mystery of calloc with #define

Discussion in 'C Programming' started by a, Nov 29, 2007.

  1. a

    a Guest

    By James Kuyper insightful suggestion, I identified my program error sources
    from calloc.

    I just don't know why for the following small program, I try different
    JUDGEMENTDAY from 1,2,... and when it is >= 13, segmentation fault appears
    if I don't force the program to exit by setting k to <= 11 in the last but 4
    line. I guess the program is accessing something invalid but just don't know
    why this happens.

    #define SIZE 12
    #define JUDGEMENTDAY 13

    #include <stdlib.h>
    #include <stdio.h>
    int main(int argc, char **argv) {

    int i=0;

    int **chair_assg;
    // int chair_assg[JUDGEMENTDAY+1][SIZE];
    //int chair_assg[JUDGEMENTDAY][SIZE];
    int t=0,k,kk,j,jj,mid,did;
    double cost;

    ///*
    i = JUDGEMENTDAY + 1;
    printf("i: %d",i);
    //return;
    chair_assg = calloc(i,sizeof(int*));
    if(chair_assg == NULL)
    return;
    //chair_assg = calloc((JUDGEMENTDAY),sizeof(int*));
    for(i=0;i<SIZE;i++) {
    chair_assg = calloc(SIZE,sizeof(int));
    }

    for(k=0;k<JUDGEMENTDAY;k++) {
    printf("k: %d", k);
    for(i=0;i<SIZE;i++) {
    chair_assg[k] = 0;
    }
    if (k==11) // <-------------- HERE
    return;
    }
    return 0;
    }
     
    a, Nov 29, 2007
    #1
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  2. Here's your program with the commented-out bits removed, and indented
    for readability:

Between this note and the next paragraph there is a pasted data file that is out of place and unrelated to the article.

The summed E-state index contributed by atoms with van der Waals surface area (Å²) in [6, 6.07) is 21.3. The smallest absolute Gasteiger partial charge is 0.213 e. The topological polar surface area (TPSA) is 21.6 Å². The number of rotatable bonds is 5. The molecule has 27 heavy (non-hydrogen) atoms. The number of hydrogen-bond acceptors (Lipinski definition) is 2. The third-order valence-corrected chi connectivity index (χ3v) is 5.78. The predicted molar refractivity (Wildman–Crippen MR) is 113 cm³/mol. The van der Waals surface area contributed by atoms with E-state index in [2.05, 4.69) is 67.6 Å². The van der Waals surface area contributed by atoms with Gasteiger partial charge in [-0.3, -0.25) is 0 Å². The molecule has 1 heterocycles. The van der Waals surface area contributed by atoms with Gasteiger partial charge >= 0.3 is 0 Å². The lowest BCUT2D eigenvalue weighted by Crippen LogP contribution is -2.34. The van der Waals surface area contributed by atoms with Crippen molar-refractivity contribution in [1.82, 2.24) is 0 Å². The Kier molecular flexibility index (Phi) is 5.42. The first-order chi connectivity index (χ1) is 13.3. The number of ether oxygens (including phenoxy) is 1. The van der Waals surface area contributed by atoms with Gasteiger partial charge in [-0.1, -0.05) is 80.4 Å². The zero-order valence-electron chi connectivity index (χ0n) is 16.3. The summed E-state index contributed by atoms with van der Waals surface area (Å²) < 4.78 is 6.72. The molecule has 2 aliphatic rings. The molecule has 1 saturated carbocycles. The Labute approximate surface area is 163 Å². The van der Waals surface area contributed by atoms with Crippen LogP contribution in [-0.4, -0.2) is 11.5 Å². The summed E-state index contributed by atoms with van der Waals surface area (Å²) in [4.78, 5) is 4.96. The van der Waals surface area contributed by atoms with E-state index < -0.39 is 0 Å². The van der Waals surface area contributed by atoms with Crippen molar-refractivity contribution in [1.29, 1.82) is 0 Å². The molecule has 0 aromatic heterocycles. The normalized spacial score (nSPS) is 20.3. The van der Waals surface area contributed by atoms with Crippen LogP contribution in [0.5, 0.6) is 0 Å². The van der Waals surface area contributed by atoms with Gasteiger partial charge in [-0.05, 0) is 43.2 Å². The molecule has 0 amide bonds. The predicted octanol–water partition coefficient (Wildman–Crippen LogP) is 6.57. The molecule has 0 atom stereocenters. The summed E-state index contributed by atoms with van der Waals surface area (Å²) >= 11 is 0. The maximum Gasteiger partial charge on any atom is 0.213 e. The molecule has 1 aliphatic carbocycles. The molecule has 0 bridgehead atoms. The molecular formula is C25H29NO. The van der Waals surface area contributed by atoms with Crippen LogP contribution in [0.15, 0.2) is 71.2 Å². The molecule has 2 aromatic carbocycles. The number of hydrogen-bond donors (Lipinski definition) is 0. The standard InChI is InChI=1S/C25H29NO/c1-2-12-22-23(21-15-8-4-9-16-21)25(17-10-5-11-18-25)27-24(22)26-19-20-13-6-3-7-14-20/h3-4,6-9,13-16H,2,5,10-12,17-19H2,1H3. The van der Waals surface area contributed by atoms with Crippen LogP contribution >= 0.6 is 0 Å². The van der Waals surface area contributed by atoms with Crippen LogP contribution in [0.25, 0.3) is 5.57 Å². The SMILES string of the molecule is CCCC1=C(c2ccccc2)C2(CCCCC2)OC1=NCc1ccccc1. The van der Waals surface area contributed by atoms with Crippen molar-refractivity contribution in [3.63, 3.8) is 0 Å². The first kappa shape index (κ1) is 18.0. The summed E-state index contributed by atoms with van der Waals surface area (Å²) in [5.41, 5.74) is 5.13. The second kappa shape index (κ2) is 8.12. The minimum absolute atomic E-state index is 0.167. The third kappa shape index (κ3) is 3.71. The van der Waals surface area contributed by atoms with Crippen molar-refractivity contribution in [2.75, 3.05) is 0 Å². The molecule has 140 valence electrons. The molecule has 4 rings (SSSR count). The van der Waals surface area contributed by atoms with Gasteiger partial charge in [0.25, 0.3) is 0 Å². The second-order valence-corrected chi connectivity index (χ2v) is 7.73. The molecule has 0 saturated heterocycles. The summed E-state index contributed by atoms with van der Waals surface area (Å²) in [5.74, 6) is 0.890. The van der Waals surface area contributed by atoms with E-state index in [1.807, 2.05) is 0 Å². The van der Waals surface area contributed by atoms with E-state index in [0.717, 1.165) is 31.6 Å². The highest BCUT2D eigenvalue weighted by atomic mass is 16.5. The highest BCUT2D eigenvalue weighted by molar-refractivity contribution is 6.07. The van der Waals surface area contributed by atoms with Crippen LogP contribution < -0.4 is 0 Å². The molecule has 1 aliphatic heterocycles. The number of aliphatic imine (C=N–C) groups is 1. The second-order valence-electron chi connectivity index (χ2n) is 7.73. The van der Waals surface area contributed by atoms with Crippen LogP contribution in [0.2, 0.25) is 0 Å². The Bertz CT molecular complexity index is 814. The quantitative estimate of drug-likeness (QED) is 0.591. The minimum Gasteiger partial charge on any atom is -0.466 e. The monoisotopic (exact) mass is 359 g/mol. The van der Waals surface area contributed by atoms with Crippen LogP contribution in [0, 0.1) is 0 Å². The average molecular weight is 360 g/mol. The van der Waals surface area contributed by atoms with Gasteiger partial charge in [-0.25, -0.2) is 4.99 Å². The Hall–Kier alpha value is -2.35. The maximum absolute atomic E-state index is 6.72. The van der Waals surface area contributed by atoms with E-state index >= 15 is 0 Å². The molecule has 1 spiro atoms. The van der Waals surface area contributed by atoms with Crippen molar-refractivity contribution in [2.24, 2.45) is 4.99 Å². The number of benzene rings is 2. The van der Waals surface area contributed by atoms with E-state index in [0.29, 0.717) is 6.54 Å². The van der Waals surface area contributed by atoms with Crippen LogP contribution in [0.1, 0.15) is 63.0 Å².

#define SIZE 12
    #define JUDGEMENTDAY 13

    #include <stdlib.h>
    #include <stdio.h>
    int main(int argc, char **argv) {
    int i=0;
    int **chair_assg;
    int t=0,k,kk,j,jj,mid,did;
    double cost;

    i = JUDGEMENTDAY + 1;
    printf("i: %d",i);

    chair_assg = calloc(i,sizeof(int*));
    if(chair_assg == NULL)
    return;

    for(i=0;i<SIZE;i++) {
    chair_assg = calloc(SIZE,sizeof(int));
    }

    for(k=0;k<JUDGEMENTDAY;k++) {
    printf("k: %d", k);
    for(i=0;i<SIZE;i++) {
    chair_assg[k] = 0;
    }
    }

    return 0;
    }

    You seem to be confused about which dimension is SIZE and which is
    JUDGEMENTDAY.

    You use JUDGEMENTDAY+1 (=14) for the first dimension (rows) when
    calloc()ing it (what was the +1 for?). Then you count up to SIZE (12)
    when assigning calloc()ed space for each row. So you have only
    allocated space for 12 of the 14 rows.

    The you assign 0 to SIZE (12) columns in each of JUDGEMENTDAY (13)
    rows - but only 12 of those rows have been allocated.

    -- Richard
     
    Richard Tobin, Nov 29, 2007
    #2
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  3. chair_assg has JUDGEMENTDAY+1 elements..


    Here's the error: you assign the elements 0-(SIZE-1), but "SIZE" has
    nothing to do with the number of elements in chair_assign. Actually the
    for statements should be

    for(i=0;i<JUDGEMENTDAY+1;i++) // The +1 is from your code.
    {
    chair_assg = calloc(SIZE,sizeof(int));
    if (chair_assg==0) return 1;
    }

    You mixed up the array dimensions.

    This breaks for k==12 here, because chair_assg[12] has never been
    assigned.
     
    Marco Manfredini, Nov 29, 2007
    #3


  4. Read this piece of code, there is the error.
     
    Dik T. Winter, Nov 29, 2007
    #4
  5. Didn't your compiler generate a diagnostic because you are returning
    from main but not returning an int as promised by the declaration?


    Funny that you don't feel the need to check the return from calloc as
    you did above.
    This should print k: 0k: 1k: 2. Unless your terminal uses paper,
    adding a \n to your format string does not cost any more money.


    Why are you doing this since the space was already zeroed out by
    calloc?
    Others have explained how your inconsistent indices have resulted in
    attempting to dereference a pointer whose value is all bits zero
    (possibly a NULL pointer).

    Remove del for email
     
    Barry Schwarz, Dec 2, 2007
    #5
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